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EACEA National Policies Platform:Eurydice
Organisation of centre-based ECEC

Republic of North Macedonia

4.Early childhood education and care

4.2Organisation of centre-based ECEC

Last update: 27 November 2023

4.2. Organisation of centre-based ECEC

Admission requirements and choice of ECEC setting

Parents or guardiansare free to choose an early childhood education and care (ECEC) setting within or outside the municipality where they live. In this respect, the choice of preschool is entirely unrestricted. This often puts pressure on certain preschools, particularly in urban and central areas, where there is high demand and not enough places.

Public preschools enrol and admit children throughout the entire year. For the admission application, parents or guardians are obliged to submit a certificate from a paediatrician regarding their child’s health status. If there are more applicants than available places, admissions are decided by an admission commission that is formed by the preschool institution. The more specific criteria for the admission of children are determined by the governing board (upraven odbor) of the preschool in accordance with the criteria of the municipal council (sovet na opstinata) and the Ministry of Labour and Social Policy. The mayor of the municipality deals with appeals against the decisions of these commissions. Any further appeals are dealt with by the Minister of Labour and Social Policy.

The admission rules in private preschools are determined by the institution’s own terms.

Group size and child–staff ratios

The Child Protection Law defines the maximum limits on the number of children allowed in each preschool institution. There is, however, evidence that these regulations are not strictly followed, especially in dense urban areas with high demand.

Maximum number of children per class in preschool institutions according to age range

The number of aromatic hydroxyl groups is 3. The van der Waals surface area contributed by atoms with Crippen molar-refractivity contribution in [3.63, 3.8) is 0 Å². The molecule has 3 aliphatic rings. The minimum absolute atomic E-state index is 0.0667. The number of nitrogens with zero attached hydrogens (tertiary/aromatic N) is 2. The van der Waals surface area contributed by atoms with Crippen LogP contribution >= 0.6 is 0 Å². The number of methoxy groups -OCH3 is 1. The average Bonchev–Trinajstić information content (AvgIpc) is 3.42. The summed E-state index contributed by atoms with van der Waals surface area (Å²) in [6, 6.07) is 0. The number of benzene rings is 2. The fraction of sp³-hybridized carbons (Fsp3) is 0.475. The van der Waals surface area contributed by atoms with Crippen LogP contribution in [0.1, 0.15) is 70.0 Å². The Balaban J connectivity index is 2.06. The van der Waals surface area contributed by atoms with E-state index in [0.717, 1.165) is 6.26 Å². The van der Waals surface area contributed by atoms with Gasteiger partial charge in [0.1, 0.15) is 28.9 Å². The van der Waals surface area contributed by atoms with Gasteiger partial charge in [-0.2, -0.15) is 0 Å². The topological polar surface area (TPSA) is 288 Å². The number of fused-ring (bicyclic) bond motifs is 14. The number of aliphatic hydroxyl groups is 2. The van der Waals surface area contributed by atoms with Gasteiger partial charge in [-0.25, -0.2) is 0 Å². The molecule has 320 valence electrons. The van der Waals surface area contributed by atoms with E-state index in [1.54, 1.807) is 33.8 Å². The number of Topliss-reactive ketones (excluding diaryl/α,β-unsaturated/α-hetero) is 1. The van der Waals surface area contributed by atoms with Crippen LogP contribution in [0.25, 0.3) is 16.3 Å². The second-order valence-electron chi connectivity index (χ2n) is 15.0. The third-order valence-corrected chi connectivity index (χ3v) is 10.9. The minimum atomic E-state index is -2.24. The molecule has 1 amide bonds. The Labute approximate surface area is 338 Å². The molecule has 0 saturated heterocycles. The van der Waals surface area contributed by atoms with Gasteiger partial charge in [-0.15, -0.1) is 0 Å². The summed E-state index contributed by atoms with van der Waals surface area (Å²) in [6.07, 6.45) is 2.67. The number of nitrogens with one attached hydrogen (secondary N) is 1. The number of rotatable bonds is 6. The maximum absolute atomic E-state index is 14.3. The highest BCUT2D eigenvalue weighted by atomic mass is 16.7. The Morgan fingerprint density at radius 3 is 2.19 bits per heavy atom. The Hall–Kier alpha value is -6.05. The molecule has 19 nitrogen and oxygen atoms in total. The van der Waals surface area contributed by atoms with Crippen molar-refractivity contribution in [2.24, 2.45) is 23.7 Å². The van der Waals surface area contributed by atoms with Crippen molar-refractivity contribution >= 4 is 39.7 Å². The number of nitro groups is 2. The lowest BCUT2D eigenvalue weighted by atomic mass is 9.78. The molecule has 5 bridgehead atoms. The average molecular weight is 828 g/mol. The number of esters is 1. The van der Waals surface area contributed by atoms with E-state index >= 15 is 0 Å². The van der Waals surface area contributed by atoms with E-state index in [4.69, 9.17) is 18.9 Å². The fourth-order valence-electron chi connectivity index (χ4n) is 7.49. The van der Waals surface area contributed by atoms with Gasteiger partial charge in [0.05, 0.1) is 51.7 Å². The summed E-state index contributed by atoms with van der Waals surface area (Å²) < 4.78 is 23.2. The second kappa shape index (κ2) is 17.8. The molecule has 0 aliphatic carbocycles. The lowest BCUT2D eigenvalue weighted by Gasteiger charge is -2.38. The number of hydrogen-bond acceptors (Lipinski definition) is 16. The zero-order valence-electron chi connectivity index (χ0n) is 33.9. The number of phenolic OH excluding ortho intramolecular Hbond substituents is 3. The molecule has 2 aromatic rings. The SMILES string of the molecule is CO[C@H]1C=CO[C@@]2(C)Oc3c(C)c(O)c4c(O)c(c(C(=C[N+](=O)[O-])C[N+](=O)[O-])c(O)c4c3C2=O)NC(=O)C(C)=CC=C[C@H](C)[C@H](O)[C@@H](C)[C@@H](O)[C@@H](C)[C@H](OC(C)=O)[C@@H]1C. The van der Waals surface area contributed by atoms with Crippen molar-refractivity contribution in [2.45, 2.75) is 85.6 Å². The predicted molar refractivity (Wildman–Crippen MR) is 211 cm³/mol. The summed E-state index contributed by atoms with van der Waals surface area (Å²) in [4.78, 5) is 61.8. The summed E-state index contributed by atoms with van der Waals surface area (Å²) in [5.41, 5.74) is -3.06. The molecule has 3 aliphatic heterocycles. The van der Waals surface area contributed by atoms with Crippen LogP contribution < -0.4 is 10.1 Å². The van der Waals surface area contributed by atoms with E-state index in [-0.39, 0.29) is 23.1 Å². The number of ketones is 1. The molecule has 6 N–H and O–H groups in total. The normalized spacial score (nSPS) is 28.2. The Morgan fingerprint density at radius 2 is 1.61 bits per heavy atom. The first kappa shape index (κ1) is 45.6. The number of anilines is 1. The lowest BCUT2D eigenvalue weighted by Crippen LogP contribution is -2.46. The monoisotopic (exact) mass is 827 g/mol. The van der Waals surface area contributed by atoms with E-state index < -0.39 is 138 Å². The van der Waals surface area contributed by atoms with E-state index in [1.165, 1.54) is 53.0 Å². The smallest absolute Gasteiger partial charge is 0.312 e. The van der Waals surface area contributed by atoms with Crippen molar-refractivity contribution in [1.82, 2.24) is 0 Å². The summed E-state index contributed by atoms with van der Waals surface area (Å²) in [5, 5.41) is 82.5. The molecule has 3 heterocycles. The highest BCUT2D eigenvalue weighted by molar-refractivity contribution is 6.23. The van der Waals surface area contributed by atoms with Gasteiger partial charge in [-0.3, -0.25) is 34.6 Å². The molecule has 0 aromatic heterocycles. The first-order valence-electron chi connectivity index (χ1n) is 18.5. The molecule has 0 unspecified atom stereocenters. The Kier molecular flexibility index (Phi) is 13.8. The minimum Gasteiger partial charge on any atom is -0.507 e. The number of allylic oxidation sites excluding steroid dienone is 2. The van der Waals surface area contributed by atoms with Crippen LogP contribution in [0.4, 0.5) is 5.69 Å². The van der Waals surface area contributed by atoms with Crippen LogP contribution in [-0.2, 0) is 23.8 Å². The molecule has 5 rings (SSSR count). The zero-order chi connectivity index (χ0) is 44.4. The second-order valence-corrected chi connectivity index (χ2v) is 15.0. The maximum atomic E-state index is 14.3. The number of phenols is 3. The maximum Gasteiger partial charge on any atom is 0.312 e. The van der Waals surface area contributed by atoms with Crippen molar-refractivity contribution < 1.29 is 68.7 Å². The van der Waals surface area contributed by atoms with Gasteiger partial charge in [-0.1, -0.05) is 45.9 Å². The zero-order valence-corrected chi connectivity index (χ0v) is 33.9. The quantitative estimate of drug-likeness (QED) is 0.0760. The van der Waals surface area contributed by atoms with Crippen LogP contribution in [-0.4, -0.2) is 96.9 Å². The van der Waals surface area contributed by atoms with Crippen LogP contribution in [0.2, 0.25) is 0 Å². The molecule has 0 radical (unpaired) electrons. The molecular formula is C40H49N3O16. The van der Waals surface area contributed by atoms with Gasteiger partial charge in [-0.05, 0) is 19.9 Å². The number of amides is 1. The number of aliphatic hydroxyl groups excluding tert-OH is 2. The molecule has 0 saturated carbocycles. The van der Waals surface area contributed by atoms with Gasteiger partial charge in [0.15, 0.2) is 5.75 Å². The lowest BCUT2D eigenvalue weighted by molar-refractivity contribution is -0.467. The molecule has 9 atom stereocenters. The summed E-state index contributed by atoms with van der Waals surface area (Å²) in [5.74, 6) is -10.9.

Age range

Maximum number of children

Up to 12 months


12–18 months


18–24 months


2–3 years


3–4 years


4–5 years


Over 5 years


Source: Child Protection Law.

There are no child–teacher ratios to serve as criteria for determining class sizes. The staff delivering ECEC may stay with the same group/class for several years, but, in many cases, this varies and depends on the human capacity available. The minimum qualification level for an ECEC teacher (neguvatel) to work in a nursery with children under the age of 3 years is at least secondary education (International Standard Classification of Education (ISCED) level 3), in addition to having a valid caregiver licence. A person acquires a caregiver licence by passing a professional exam. The professional exam is organised and conducted by a licensing commission from the Ministry of Labour and Social Policy. For an ECEC teacher to work with preschool groups with children aged 3 years and over, a minimum qualification of ISCED level 6 (bachelor’s level) in the field of initial teacher training is required.

Annual, weekly and daily organisation

Each preschool’s annual work programme sets out the working hours of that institution.

All preschool institutions are open 5 days a week. Available ECEC programmes include full-day and half-day programmes, offered by both public and private providers. Most children in public preschools attend full-day programmes.

Preschool institutions delivering full-day programmes are open for 9–11 hours per day. Preschool institutions delivering half-day programmes are open for 4–6 hours per day, which can be in the morning, in the afternoon or split between the morning and the afternoon. Both types of programme encompass the care and teaching of children.

The Child Protection Law and the Rulebook on standards and norms for institutions that provide services for children stipulate the following daily schedules by type of provision.

•    All-day stay. Reception of children from 6.00 until 8.15; departure of children by 18.00.

•    Extended stay. Reception of children by 13.30; departure of children by 22.00.

Activities in preschool institutions are carried out in the Macedonian language and using the Cyrillic alphabet. For the children of members of other communities, educational activities in preschools may be carried out in the language of the community in question for a group of children if there is sufficient interest.